There are some recipes that we just naturally leave to the experts. You know, those dishes you order every time you go out for a certain type of cuisine, but you would never attempt to make at home? Hot and sour soup was one of those for me. I just always assumed it was full of exotic ingredients and made with time honored techniques, nothing I could even think about making in my own western kitchen. Boy, was I wrong!
The literal translation of Minestra Maritata is ‘Wedding Soup’. Gennaro Contaldo says it’s because of the way the meat and the vegetables marry so well together. I say that he can say what he likes, and often does!, but you could call this ‘Spit In My Eye Soup’ and it wouldn’t be any less delicious. This is a good example of cucina povera, which Contaldo and Carluccio were going on and on and on about in the two series of The Greedy Italians – and I can see why! It’s simple and cheap, but also healthy and completely fall-off-your-chair delicious.
For my birthday back in November I got Uyen Luu’s My Vietnamese Kitchen and I was so excited. I dove into it and buried myself in the vibrant colors and beautiful photography, wanting to cook and eat everything all at once. Then I started looking through the lists of ingredients. It is fair to say that Vietnamese cooking requires a lot of what we would term ‘specialist’ ingredients − but, of course, they wouldn’t be considered specialist ingredients in Vietnam, would they?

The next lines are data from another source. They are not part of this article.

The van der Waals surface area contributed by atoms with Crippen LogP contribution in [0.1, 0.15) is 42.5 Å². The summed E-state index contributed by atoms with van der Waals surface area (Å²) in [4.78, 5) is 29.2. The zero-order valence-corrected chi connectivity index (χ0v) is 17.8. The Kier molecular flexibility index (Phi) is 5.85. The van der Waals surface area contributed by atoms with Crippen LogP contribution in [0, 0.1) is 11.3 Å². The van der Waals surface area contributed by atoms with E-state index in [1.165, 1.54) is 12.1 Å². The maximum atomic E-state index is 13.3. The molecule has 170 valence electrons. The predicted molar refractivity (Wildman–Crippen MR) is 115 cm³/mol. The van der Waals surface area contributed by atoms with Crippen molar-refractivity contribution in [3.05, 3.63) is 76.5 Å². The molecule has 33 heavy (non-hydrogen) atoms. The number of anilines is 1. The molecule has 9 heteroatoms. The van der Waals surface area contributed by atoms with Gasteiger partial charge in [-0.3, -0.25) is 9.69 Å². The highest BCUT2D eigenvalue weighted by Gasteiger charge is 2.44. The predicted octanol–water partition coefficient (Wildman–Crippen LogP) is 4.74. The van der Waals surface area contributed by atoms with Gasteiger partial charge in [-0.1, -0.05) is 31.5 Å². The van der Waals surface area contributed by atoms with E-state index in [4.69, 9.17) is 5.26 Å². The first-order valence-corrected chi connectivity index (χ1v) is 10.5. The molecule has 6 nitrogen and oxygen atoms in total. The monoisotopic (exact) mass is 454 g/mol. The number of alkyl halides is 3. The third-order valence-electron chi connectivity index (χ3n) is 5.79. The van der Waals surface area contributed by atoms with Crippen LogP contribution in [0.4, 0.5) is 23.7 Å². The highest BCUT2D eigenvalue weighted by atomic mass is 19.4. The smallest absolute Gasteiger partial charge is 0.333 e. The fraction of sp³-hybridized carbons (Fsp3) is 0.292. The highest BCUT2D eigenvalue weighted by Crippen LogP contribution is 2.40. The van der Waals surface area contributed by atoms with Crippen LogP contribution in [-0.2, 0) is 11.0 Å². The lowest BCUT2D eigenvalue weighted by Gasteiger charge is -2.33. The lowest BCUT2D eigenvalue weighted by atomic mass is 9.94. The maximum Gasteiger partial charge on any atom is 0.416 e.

One of my newest acquisitions, Tom Kerridge’s Proper Pub Food, has been eyeing me up since I unwrapped it Christmas morning. And knowing as I do of the treasures within, it has taken all my strength to not go methodically through it, cooking tomato salad with beef dripping dressing, then smoked haddock and créme fraîche omelette, then barbecued cake.
A return to one of A Crust Eaten’s earliest recipes and a guest post from the rumbling belly at the other end of all this: my husband.
There are benefits to getting older − something you have either discovered or which lies around the corner as a pleasant reward for advancing years. Among those I cherish most are the gaining of the confidence to simply leave a party you’re not enjoying because life’s too short, and the acceptance that not knowing what’s number one in the charts is probably a blessing in disguise rather than cause for anguish at being three or four time zones adrift of the zeitgeist.
This post has been a long time coming. For months I have been reading about the food world’s love affair with Jerusalem, dropping hints to my husband – selective hearing? – and ogling pictures and tweets of peoples’ home recipe triumphs. Finally, I just went and bought it.
So I’ve been a bit absent on the blogging front the last week or so, but I’ve still been eating so that’s fine. This week I’m singing the praises of the much hated and underused celery.
Those of you who are regular readers might see a pattern with the most recent series of Meatless Monday recipes. I will admit that I love soup and when you’re not a vegetarian, but you’re cooking vegetarian, it seems to reoccur as the easiest way to make something satisfying without relying on our feathered or furred friends.
What better to do when you have a surplus of summer veg than make soup au pistou? Freshness is the key here. In fact, there isn’t even any chicken stock in this recipe, just water added to bring out every last drop of the vegetables’ summer essence.
It’s Monday again; back to work, back on the diet. At least there’s Meatless Monday recipes to look forward to! This one is a soup. I’m beginning to realize that when we are dieting, we eat a lot of soup; and since we’re pretty much always dieting, we are pretty much always eating soup. Strange.